get better, and that college would be an incredible
experience for her. I talked to her about her passion for
music, the older brother she adored, and how to build the
relationships she needed to thrive. I wanted her to have all
of it.

My stay lasted only six days, the maximum time my insurance
would pay for, even though little had changed for me
psychologically. Making friends and swapping stories was good
for the soul, but could only do so much in the absence of
meaningful treatment.

I took a leave of absence from school and moved back home to
Staten Island to recuperate. It took several months away from
work and school to get back on my feet, eventually easing
back into a remote job as a ghostwriter. The following
August, I returned to school for a shorter course of study,
completing months of dialectical behavioral therapy, a
skills-based therapy focused on managing distress, while also
earning a master’s degree in women’s studies. Today, I’m
happily married to the woman who stood by me during my time
at Peachford, taking my calls when I was inpatient, grabbing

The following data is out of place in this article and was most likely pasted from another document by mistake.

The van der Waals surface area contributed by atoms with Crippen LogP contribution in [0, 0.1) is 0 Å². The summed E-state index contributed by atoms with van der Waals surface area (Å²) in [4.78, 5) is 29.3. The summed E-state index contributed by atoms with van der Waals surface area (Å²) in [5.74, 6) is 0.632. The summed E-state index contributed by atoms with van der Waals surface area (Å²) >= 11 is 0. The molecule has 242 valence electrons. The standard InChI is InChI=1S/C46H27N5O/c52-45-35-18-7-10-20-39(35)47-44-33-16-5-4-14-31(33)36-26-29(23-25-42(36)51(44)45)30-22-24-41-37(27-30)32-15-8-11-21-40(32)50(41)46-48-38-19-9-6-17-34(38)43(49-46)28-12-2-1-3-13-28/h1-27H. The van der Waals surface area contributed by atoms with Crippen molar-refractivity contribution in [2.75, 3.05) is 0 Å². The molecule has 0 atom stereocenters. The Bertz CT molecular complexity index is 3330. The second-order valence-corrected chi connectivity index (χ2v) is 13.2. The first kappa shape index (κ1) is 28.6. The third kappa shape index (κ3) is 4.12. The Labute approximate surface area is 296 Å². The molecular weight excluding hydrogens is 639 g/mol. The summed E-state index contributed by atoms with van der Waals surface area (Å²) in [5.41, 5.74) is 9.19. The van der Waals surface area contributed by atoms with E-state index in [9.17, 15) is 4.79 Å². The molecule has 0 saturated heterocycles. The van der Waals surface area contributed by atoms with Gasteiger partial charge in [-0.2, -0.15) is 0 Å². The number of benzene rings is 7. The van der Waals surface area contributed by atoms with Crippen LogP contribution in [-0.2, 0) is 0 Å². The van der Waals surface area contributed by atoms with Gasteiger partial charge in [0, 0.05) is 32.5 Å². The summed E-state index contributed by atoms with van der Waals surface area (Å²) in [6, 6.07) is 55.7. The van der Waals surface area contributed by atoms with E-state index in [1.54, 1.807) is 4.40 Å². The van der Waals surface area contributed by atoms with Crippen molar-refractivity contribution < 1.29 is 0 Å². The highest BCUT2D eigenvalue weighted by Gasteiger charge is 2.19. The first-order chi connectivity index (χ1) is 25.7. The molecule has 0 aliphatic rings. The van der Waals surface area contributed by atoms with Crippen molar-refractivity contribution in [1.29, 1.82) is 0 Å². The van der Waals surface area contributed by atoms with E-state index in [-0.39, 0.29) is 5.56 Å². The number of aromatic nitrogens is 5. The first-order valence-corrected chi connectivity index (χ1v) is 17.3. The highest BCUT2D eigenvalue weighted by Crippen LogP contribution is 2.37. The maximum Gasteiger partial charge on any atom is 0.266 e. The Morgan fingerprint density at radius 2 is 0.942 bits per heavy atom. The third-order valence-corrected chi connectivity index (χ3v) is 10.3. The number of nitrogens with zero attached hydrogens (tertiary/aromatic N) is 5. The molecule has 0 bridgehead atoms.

my meds from the cabinet at home, advocating for me when
anxiety shuts me down.

I send Carly the occasional Facebook message, and noticed
recently how her face has changed; suddenly she looks like an
adult. When I commented on this transformation, I could hear
the laughter in her response: “That’s what I’ve been hearing
this year! I never thought that would happen!”

She’s been working, spending time with her parents and her
cat, and continues to cultivate obscure musical interests,
the activity that seems to make her happiest. In our new
worlds outside of coloring sheets and demeaning theater
games, of hours of dayroom TV and nurse checks, we’re still
taking comfort in each other. And we’re doing OK. ●

Allison Bird Treacy is a New York–based freelance
writer, poet, and cat lady. She spends a lot of time baking
and runs a food-focused side project at kitchenfemme.com.

To learn more about depression and anxiety, check out the
resources at the National Institute of Mental Health here and here.

And if you need to talk to someone immediately, you can
reach the National Suicide Prevention
Lifeline at 1-800-273-TALK (8255) and or the Crisis Text Line by texting HOME to 741741.
Suicide helplines outside the US can be found here.